By Christy Barritt
Complaint Filed over Restaurant’s Church Bulletin Discount
A Pennsylvania man filed a complaint against a local restaurant that offers a 10 percent discount for customers who bring a church bulletin with them on Sundays.
John Wolff, an atheist, argued that the discount is discriminatory since he doesn’t attend church.
He filed a complaint with the Pennsylvania Human Relations Commission against Prudhomme’s Lost Cajun Kitchen of Columbia. The co-owner of the restaurant, Sharon Prudhomme, told Lancaster Online that when she first found out about the complaint, she thought it was a prank.
“I felt strongly, I still feel strongly, that there is nothing wrong with the discount,” said Prudhomme.
Prudhomme also said that she talked with ministers in the area who agreed that anyone could come by their churches and grab a bulletin without attending services.
Prudhomme has 30 days from when the complaint was filed to issue a written response to the Human Relations Commission.
A New York City man has created “Christian Popsicles,” which he claims are made out of frozen holy wine transformed into the blood of Christ. Instead of the normal popsicle stick beneath the frozen treat, there is a crucifix with the image of Christ on the cross.
Roman Catholics believe that the bread and wine used during Communion are transformed literally into the body and blood of Christ. Sebastian Errazuriz, the creator of the popsicles, said the same thing has happened with his juice creations.
Errazuriz is a practicing atheist who was raised Catholic. He created the popsicles for an event going on during New York Design Week as a way of taking aim at religious extremism.
Errazuriz said he wants his “Christian Popsicles,” whose sticks will remain stained red by the wine after consumption, to signify the relationship between fanaticism and historic religious violence.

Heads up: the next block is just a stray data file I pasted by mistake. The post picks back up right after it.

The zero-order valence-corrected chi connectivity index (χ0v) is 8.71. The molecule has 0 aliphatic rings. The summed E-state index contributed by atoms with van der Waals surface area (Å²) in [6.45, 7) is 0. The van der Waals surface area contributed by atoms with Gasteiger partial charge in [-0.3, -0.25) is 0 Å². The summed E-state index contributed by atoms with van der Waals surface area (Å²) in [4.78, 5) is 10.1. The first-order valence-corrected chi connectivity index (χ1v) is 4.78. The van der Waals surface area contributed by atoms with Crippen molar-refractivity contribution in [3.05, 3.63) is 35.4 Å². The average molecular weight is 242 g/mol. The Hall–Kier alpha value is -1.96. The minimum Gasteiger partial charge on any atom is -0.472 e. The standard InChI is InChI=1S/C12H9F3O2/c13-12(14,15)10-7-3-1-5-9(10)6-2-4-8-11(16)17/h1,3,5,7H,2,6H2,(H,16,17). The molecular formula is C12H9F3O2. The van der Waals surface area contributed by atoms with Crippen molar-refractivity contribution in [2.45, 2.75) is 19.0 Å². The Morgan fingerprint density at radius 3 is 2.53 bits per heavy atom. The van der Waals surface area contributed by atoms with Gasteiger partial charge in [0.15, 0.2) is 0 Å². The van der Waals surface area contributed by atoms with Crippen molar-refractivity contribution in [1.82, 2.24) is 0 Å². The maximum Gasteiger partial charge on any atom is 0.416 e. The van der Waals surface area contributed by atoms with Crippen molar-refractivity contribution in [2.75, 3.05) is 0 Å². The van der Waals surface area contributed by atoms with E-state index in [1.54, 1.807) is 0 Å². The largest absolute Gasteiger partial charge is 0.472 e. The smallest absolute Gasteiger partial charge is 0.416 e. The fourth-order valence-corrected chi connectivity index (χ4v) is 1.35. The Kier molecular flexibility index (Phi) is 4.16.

Teens More Likely to Experiment with Drugs, Alcohol in Summer
The Substance Abuse and Mental Health Services Administration released a study that indicates that kids between the ages of 12 and 17 are most likely to experiment with alcohol, tobacco, and marijuana for the first time during the summer months.
The study featured 231,500 teens from 2002 to 2012, and it showed that more than 11,000 of them tried alcohol for the first time in June, July, or December. Any other month, only 5,000 to 8,000 tried the substance. The numbers for first-time smokers also peak during the summer months—5,000 compared to 3,000 to 4,000 during the rest of the year. For marijuana, more than 4,500 kids will try it during summer break, compared to 3,000 to 4,000 at other times.
The study found the number one reason for the spike was because the kids were at home alone while the parents worked.
Utah School District Comes Under Fire for Gay Parenting Book
The Davis School District in Utah recently implemented a new policy that requires parental consent for children to check out a book advocating gay parenting.
The controversy was sparked when a kindergartener checked out In Our Mothers’ House from the school library. Afterward, 25 parents signed a petition asking administrators to take action against this happening again without parental consent. As a result, the district created the new policy.
The American Civil Liberties Union caught wind of what happened and demanded that the schools allow students to check the book out without parents’ knowledge. The Alliance Defense Fund, however, stepped up to defend the decision. According to the ADF, the U.S. Supreme Court has ruled that schools are allowed to require parental consent before allowing children to have materials about sexuality. The policy is currently still in place.
Christy Barritt is an award-winning author, freelance writer, and speaker living in Chesapeake, Virginia. She and her husband Scott have two sons.